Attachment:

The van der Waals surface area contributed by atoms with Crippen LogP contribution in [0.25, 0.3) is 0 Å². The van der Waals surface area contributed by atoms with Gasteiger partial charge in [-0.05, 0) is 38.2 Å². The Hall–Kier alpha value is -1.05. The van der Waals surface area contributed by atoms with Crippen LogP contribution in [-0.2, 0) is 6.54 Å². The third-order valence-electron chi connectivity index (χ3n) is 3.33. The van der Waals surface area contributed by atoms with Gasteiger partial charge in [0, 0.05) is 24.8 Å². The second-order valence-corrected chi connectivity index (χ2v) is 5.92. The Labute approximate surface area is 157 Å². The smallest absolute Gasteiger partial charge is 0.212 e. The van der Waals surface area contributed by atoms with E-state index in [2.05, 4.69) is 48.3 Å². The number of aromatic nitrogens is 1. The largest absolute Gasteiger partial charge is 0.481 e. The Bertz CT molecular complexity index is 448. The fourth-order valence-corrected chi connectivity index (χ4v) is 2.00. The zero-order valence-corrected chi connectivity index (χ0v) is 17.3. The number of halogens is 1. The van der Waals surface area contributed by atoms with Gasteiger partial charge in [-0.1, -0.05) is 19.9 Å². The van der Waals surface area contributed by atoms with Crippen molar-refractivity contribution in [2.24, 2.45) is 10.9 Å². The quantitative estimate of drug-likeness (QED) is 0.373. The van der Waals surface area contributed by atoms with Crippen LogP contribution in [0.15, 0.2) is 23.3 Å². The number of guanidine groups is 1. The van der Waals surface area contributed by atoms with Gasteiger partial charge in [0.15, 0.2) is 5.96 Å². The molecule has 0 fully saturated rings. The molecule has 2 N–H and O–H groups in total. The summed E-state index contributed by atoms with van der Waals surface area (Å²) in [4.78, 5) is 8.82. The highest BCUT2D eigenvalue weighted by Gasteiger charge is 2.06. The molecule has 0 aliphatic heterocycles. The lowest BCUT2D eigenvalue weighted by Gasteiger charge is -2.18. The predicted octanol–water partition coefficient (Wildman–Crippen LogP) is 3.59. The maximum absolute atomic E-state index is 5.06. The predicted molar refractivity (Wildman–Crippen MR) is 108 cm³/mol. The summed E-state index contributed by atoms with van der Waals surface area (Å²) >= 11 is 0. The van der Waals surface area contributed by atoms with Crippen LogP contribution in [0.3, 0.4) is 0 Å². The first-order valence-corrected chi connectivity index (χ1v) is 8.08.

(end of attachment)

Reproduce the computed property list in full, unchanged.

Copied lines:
The van der Waals surface area contributed by atoms with Crippen LogP contribution in [0.25, 0.3) is 0 Å². The van der Waals surface area contributed by atoms with Gasteiger partial charge in [-0.05, 0) is 38.2 Å². The Hall–Kier alpha value is -1.05. The van der Waals surface area contributed by atoms with Crippen LogP contribution in [-0.2, 0) is 6.54 Å². The third-order valence-electron chi connectivity index (χ3n) is 3.33. The van der Waals surface area contributed by atoms with Gasteiger partial charge in [0, 0.05) is 24.8 Å². The second-order valence-corrected chi connectivity index (χ2v) is 5.92. The Labute approximate surface area is 157 Å². The smallest absolute Gasteiger partial charge is 0.212 e. The van der Waals surface area contributed by atoms with E-state index in [2.05, 4.69) is 48.3 Å². The number of aromatic nitrogens is 1. The largest absolute Gasteiger partial charge is 0.481 e. The Bertz CT molecular complexity index is 448. The fourth-order valence-corrected chi connectivity index (χ4v) is 2.00. The zero-order valence-corrected chi connectivity index (χ0v) is 17.3. The number of halogens is 1. The van der Waals surface area contributed by atoms with Gasteiger partial charge in [-0.1, -0.05) is 19.9 Å². The van der Waals surface area contributed by atoms with Crippen molar-refractivity contribution in [2.24, 2.45) is 10.9 Å². The quantitative estimate of drug-likeness (QED) is 0.373. The van der Waals surface area contributed by atoms with Crippen LogP contribution in [0.15, 0.2) is 23.3 Å². The number of guanidine groups is 1. The van der Waals surface area contributed by atoms with Gasteiger partial charge in [0.15, 0.2) is 5.96 Å². The molecule has 0 fully saturated rings. The molecule has 2 N–H and O–H groups in total. The summed E-state index contributed by atoms with van der Waals surface area (Å²) in [4.78, 5) is 8.82. The highest BCUT2D eigenvalue weighted by Gasteiger charge is 2.06. The molecule has 0 aliphatic heterocycles. The lowest BCUT2D eigenvalue weighted by Gasteiger charge is -2.18. The predicted octanol–water partition coefficient (Wildman–Crippen LogP) is 3.59. The maximum absolute atomic E-state index is 5.06. The predicted molar refractivity (Wildman–Crippen MR) is 108 cm³/mol. The summed E-state index contributed by atoms with van der Waals surface area (Å²) >= 11 is 0. The van der Waals surface area contributed by atoms with Crippen LogP contribution in [0.3, 0.4) is 0 Å². The first-order valence-corrected chi connectivity index (χ1v) is 8.08.